Developing an Accessible SwiftUI Design System
When people of different disciplines talk about users they very frequently miscommunicate. Except for basic accessibility semantics the most common cause of major accessibility issues is miscommunication. Design system thought is well positioned to limit miscommunication and therefore lead to more accessible products.
Having well structured code that is clear and concise is essential. So is consideration for non-engineering actors that you need to discuss that code with. By writing code that is clear, concise, and understandable we are much more likely to get requirements and designs that are in sync with how SwiftUI supports solving problems.
Limiting miscommunication results in more accessible products.
These problems may seem trivial initially, but if not thought through can lead to spaghetti code when you get to supporting Font Scaling, Screen Orientation, Dark Mode, or iPad OS. In my opinion this starts with how you architect your SwiftUI code.
So I decided to write about the process of creating my own Design System. I call it N-ARIA, which stands for Native ARIA. ARIA is the language that accessibility experts use to talk about the web.
I'm going to start by building a NAriaTextField.
As an engineer I want to start with the code. Before I start building my Figma files I want to set some ground rules for my code and how I expect it to behave. I like to set an objective set of rules and hierarchy for architectural decisions. This allows me to know that I am being as equitable as I can be.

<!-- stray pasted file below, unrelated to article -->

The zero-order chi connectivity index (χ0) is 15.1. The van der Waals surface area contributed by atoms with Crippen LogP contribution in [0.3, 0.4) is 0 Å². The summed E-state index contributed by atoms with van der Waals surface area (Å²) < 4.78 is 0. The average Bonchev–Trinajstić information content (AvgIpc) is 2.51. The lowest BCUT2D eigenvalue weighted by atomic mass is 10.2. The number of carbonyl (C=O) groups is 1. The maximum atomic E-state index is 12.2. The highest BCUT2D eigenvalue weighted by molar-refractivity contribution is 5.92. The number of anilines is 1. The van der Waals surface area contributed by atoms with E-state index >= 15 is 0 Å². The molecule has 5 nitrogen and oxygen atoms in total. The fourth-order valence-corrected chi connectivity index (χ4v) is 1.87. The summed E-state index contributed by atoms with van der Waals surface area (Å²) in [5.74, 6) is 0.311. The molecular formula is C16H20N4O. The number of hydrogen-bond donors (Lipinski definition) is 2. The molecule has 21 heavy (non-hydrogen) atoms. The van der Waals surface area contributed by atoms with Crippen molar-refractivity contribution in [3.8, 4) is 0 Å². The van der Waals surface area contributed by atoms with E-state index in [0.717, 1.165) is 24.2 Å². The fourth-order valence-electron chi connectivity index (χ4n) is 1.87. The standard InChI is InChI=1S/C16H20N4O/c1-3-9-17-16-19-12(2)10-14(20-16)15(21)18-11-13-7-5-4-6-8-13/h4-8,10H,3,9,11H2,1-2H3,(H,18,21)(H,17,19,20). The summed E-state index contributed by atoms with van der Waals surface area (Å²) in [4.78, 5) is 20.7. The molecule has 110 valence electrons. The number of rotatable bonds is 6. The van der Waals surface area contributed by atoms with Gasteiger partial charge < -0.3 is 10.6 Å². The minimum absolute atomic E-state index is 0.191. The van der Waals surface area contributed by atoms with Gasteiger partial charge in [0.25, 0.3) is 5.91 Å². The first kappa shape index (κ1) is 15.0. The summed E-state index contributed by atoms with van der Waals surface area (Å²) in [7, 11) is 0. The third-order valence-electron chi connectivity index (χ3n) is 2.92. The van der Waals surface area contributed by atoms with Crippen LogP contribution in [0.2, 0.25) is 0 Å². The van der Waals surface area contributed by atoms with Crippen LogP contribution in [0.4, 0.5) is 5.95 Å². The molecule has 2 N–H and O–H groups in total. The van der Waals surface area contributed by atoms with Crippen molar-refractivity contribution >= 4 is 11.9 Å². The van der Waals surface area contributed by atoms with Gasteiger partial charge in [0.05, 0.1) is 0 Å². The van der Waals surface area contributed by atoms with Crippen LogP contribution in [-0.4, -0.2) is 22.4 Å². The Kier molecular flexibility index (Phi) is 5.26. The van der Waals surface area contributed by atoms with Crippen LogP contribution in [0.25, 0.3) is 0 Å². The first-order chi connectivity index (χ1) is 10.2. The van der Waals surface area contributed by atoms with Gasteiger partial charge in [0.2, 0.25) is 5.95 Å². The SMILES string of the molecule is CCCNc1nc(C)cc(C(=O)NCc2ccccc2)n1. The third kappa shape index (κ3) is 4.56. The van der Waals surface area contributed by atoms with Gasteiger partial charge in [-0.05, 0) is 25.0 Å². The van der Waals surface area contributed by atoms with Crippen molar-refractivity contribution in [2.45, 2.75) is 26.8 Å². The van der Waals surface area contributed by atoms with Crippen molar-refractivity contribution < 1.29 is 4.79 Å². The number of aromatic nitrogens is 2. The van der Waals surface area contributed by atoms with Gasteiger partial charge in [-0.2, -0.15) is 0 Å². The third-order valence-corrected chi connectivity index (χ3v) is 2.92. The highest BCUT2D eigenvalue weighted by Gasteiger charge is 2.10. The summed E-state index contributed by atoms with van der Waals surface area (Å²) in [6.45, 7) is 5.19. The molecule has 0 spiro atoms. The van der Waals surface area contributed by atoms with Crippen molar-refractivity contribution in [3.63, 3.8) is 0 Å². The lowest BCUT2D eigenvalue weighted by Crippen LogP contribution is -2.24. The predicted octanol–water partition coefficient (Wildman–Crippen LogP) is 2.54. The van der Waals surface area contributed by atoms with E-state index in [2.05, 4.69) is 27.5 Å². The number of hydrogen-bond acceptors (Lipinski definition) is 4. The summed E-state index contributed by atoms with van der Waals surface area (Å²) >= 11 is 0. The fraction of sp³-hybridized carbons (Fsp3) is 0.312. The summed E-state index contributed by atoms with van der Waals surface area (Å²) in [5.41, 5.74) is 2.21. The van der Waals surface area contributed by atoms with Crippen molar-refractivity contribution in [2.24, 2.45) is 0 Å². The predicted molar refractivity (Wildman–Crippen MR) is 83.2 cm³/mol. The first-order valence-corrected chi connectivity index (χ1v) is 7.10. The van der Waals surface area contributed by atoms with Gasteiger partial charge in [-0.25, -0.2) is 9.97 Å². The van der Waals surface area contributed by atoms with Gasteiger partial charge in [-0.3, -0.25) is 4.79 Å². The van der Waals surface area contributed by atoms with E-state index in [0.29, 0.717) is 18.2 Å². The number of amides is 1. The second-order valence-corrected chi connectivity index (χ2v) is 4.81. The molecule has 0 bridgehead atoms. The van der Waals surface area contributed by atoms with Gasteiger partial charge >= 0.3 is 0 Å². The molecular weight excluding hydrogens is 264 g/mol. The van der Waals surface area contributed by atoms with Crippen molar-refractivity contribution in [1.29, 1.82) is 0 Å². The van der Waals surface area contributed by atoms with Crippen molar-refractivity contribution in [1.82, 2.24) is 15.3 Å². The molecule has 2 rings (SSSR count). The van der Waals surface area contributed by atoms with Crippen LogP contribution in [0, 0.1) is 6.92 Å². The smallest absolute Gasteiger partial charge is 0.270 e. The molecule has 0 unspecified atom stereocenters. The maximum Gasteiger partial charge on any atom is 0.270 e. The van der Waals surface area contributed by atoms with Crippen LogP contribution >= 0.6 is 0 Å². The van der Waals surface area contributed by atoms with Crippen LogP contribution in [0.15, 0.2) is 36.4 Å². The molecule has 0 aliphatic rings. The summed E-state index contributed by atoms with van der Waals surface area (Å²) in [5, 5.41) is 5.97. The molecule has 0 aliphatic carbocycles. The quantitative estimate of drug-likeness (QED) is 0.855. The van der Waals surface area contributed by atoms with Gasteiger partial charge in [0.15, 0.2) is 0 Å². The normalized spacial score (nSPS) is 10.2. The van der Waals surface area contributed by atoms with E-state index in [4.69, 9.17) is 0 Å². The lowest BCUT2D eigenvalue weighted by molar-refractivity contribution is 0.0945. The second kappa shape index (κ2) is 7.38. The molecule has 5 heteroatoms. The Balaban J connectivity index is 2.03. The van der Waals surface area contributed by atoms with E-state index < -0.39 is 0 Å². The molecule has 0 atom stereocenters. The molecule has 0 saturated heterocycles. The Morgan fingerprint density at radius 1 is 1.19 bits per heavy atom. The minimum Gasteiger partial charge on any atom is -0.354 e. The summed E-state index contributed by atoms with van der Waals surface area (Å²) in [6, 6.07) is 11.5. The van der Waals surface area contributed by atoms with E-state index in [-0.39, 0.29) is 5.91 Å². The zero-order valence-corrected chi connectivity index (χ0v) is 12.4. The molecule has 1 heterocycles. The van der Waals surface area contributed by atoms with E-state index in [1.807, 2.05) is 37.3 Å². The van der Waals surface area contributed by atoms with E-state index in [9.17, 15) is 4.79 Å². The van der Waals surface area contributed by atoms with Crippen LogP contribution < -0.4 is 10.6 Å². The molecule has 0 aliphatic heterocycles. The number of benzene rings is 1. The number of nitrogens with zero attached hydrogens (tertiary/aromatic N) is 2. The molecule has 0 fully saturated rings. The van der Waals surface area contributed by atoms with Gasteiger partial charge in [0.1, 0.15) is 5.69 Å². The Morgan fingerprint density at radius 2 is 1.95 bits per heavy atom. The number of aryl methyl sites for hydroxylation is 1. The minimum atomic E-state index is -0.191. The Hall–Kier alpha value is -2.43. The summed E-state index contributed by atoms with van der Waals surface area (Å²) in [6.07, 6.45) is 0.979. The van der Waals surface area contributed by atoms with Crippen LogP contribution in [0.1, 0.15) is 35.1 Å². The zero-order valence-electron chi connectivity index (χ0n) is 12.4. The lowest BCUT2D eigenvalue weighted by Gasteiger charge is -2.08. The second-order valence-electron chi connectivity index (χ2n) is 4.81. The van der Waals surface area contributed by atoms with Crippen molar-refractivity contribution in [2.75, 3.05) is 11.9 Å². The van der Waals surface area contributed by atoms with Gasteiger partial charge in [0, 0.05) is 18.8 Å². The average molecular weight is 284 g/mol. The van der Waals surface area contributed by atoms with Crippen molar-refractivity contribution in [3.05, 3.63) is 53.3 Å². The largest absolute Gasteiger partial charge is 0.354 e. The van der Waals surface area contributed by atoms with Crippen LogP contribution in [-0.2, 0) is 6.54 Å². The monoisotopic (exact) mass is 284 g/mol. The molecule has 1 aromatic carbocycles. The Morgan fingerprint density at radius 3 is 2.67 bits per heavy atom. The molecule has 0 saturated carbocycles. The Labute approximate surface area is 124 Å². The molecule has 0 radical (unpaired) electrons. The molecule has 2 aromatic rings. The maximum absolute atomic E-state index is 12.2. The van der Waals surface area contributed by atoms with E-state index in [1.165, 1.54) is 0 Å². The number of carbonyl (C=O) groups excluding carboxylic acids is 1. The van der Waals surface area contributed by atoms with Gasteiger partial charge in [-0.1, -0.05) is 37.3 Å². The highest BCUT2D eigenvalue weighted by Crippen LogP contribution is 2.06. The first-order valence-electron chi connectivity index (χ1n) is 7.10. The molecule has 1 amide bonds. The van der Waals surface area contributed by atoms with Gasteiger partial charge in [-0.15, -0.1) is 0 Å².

Here are the SwiftUI architectural rules I generally follow:
- Let SwiftUI do the hard work whenever possible.
- Avoid UIViewRepresentable unless absolutely necessary.
- Never require component consumers to reference Accessibility APIs.
- Our public APIs should be simple and concise.
- For components the annotation process should be considered and should not require reference to platform APIs.
- When all else is equal encourage healthy conversations about user experiences.
We hope to end up with something that looks approximately like this:
We'll start by building a NAriaTextField. Something that allows us to enter text.
The first thing we need to do is to find the correct starting markup. How does SwiftUI "want" us to do this. Starting here is essential. By leveraging default SwiftUI components the operating becomes responsible for a lot of interactions, particularly those with Assistive Technology users, which are difficult for engineers to replicate in custom controls.
Roughly speaking, when we have a label next to an interactive control we want to do something like this:
Declarative UI Code should reflect the needs of the user. Here we have a TextField that we want to give a visible label. This code satisfies both of the following WCAG requirements:
- 1.3.1 - It must be associated with a nearby visible label.
- 4.1.2 - This code keeps you from having to reference Accessibility APIs to do the operating system's job.
This is obviously incomplete! But, where next?
Adding a custom LabelContentStyle is something that most SwiftUI engineers don't need to dabble with, however, for your Design System engineers out there this is critical. Having reusable style components is essential. Let's zoom into our TextFieldStyle code.
Styles and Layouts
The world "Style" is a little overloaded in SwiftUI. It can be more helpful to think of this as Layout or the things that a SwiftUI component needs to do to adapt to different devices and screen sizes. We will add conditional layouts based on screen size later.
This part of your code will grow substantially over various phases of development. Especially if you plan to support iOS, iPadOS and watchOS.
When we get a chance to peer into a custom LabeledContentStyle we can not only see how this code can become modular quickly, but understand how it is beneficial. Now we can focus our discussions with our designers around the combinations of intent our control is built to support.